Maybe reindeer only think they’re flying
Last year my neighbor, who grows and sells mushrooms – legal ones – for a living, suggested I do an article on a Christmas fungus that could account for some of the magical features of that holiday tradition. Initially I brushed off his idea, thinking maybe he had consumed some bad stock that day, but since then I have come across a fair bit of evidence to support his idea.
Distributed across North America, Europe, and Asia from temperate zones into the far north, Amanita muscaria is a mushroom which grows among pine, birch and oak trees. It is in fact a symbiont of the roots of those trees, using a small amount of sugar from their roots but vastly increasing the trees’ ability to absorb nutrients and water. It is unable to grow outside of a forest setting.
Sometimes called the fly agaric or fly amanita because it has been used to kill flies, A. muscariais a big, beautiful reddish (sometimes yellow) mushroom. Its domed cap, which flattens as it matures, is dotted with large white spots, making it one of the most recognizable toadstools or free-standing mushrooms in the world. It is the big polka-dotted mushroom of Alice in Wonderland, coloring books, and garden statuary. Even the caps of gnomes are often painted to look like the fly agaric mushroom.
Amanita muscaria also has psychoactive properties, and has been consumed for thousands of years by winter-weary Laplanders as a pick-me-up; by Siberian shaman and other practitioners in healing rituals; and by wild reindeer for—well we’re not sure. Possibly to fly, but more on that later. Certainly there are many accounts of reindeer acting “drunk” after browsing that ‘shroom.
If the name Amanita rings a bell, it might be due to the fact that the so-called death-cap, maybe the most poisonous mushroom in the world, is a close relative, Amanita phalloides. The death-cap is native to Europe and Asia, but has been accidentally introduced with imported trees to a few locations in North America. Unlike the case with many fungi, its toxin is not neutralized by heat, and a half of a cap is enough to destroy the liver and kidneys of an adult human, making the only “antidote” an organ transplant.
In addition to being psychoactive, our cheerful fly agaric is also toxic, though less so. And it seems it can be rendered “safer” (reports say it may still cause vomiting) by gentle heat or dehydration. Apparently, too much heat takes all the fun out of the fly agaric, as it has been used as a culinary mushroom once it was pre-boiled and the initial water discarded. Reportedly, in Siberia and other regions, A. muscaria was placed in stockings and hung near the fire. This way the moderate heat would render them (mushrooms, not stockings) safe to use ceremonially or otherwise.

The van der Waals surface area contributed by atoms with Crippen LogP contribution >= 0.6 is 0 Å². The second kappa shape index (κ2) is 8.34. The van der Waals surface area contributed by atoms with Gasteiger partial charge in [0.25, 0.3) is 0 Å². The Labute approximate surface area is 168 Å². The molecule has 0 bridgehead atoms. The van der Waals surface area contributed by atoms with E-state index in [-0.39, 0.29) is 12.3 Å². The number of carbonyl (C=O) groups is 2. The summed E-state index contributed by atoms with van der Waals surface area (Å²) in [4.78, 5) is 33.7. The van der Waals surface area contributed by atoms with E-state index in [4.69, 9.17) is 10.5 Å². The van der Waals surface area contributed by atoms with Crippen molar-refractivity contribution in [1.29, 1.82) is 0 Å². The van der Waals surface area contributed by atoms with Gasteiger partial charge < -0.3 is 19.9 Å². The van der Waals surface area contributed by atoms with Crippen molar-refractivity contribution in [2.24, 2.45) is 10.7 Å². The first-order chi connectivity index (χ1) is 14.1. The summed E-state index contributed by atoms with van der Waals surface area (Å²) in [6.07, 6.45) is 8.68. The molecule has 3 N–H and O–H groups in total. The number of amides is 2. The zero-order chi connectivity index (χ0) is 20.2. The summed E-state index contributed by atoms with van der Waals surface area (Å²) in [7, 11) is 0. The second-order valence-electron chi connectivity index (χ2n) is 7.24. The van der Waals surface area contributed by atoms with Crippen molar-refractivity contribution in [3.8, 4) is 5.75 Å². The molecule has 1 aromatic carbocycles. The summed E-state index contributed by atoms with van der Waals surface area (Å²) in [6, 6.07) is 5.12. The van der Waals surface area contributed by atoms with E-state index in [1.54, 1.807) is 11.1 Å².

Stockings full of red-and-white mushrooms hung by the chimney with care sounds uncomfortably familiar. And yes, Father Christmas may wear a red and white outfit and may or may not surround himself with short, squat, mushroom-esque elves, but I was skeptical about any fungal connection with winter holiday traditions. However, a simple a web-image search for “mushroom decoration Christmas” turned up a bazillion (well, 30,800,000) pictures of Amanita muscaria tree ornaments and made me a believer.
In Cheech Marin and Tommy Chong’s hilarious 1971 skit “Santa and His Old Lady,” Cheech explains Santa Claus, “the guy with the hairy jaws,” to his friend. Santa’s flying sleigh, according to Cheech, is fueled by “magic dust,” with “a little for the reindeer, a little for Santa, a little more for Santa, a little morefor Santa…” Maybe in addition to the stuff they liked to smoke, they also knew about fly agaric.
In the interest of public health, I want to caution against trying this fungus. For one thing, references indicate fly agaric mushrooms picked in spring and summer can be 10 times more potent than those gathered in fall. And that a miscalculation could leave you sick for a week or more. And no, I have not tried A. muscariaand have no plans to do so.
I am no scholar, but I do find it interesting that the more secular trappings of our modern Christmas have a connection to ancient winter traditions in Siberia.Amanita muscariamay help explain Santa’s unnatural jolliness, his magical flight, not to mention the choice of colors for his suit, and the millions of Christmas mushroom ornaments are overtly connected.
My advice would be to avoid toxic fungi as well as retail toxicity, and to aim for some old-fashioned cheer not driven by stuff of one kind or other. The reindeer, of course, will make their own choices.
Paul Hetzler is a horticulture and natural resources educator with Cornell Cooperative Extension of St. Lawrence County.